• Clarify plans and responsibilities for electrification of oil and gas infrastructure through integration with the offshore wind planning process and/or onshore grid, so that by 2027 new oil and gas platforms can achieve zero emissions from operational energy use.
  • Close loopholes allowing homes to be built which do not meet the current minimum standards for new dwellings. This includes provisions around the expiry of planning permission and permitted development rights relating to change of use. Make accurate performance testing and reporting widespread, committing developers to the standards they advertise.
  • Confirm the position of the draft National Planning Statement for Renewables which states that further energy-from-waste plants should only be built where they can be demonstrated to be consistent with residual waste capacity needs and the waste hierarchy, and set out how these assessments will be made. Any new EfW plants (not currently under construction) should also be required to demonstrate readiness for carbon capture deployment.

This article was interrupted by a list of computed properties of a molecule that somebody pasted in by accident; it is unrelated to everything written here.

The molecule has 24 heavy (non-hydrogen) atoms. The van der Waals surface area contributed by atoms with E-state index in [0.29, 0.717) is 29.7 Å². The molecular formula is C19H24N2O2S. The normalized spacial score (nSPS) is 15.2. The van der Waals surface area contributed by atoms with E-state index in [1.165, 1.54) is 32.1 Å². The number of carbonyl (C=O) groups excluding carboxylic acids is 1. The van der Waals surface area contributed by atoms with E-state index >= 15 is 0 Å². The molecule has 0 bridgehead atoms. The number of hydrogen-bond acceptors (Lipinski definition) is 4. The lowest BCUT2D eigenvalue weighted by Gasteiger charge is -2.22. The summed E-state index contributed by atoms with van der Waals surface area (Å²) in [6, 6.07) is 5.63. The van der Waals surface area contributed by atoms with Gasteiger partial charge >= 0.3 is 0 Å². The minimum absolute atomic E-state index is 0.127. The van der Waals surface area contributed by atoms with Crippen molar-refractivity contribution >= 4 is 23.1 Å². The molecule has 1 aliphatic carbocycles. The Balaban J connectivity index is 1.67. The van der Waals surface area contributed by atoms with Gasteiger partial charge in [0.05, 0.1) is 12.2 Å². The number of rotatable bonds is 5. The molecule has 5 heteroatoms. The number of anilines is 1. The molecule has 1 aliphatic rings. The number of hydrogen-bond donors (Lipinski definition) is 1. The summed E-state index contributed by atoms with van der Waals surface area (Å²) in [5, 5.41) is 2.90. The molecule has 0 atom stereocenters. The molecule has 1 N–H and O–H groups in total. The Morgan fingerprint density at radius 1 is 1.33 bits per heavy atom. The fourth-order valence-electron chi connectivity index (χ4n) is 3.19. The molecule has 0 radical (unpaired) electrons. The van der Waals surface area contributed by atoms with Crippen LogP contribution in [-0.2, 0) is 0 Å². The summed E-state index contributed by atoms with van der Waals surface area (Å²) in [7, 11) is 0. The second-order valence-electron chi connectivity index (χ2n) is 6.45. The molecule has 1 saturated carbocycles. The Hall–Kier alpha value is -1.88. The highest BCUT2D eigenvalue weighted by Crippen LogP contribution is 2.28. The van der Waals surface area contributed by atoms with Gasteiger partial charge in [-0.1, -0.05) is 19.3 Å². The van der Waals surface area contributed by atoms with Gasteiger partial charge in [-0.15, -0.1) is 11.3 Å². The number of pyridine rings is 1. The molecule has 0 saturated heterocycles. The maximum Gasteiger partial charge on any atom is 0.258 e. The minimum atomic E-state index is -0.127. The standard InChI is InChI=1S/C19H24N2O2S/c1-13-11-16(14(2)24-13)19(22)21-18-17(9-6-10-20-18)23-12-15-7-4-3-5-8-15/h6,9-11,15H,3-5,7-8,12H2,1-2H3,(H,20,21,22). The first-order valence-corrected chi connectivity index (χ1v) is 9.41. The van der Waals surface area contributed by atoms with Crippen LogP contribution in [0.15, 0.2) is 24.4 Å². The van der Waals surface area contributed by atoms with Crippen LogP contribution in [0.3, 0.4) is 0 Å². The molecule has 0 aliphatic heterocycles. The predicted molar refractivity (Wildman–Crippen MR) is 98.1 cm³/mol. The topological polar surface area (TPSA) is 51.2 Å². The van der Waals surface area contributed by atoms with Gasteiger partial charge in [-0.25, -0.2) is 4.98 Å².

• Set out a plan to make an assessment of whole-life carbon and material use of public and private construction projects mandatory by 2025, to enable minimum standards to be set. The whole life carbon assessment should be sought at the planning stage to enable efforts to reduce embodied carbon and materials.
  • Ensure all of DLUHC's own policy decisions, planning decisions and procurement decisions are consistent with the net zero goal and reflect the latest understanding of climate risks.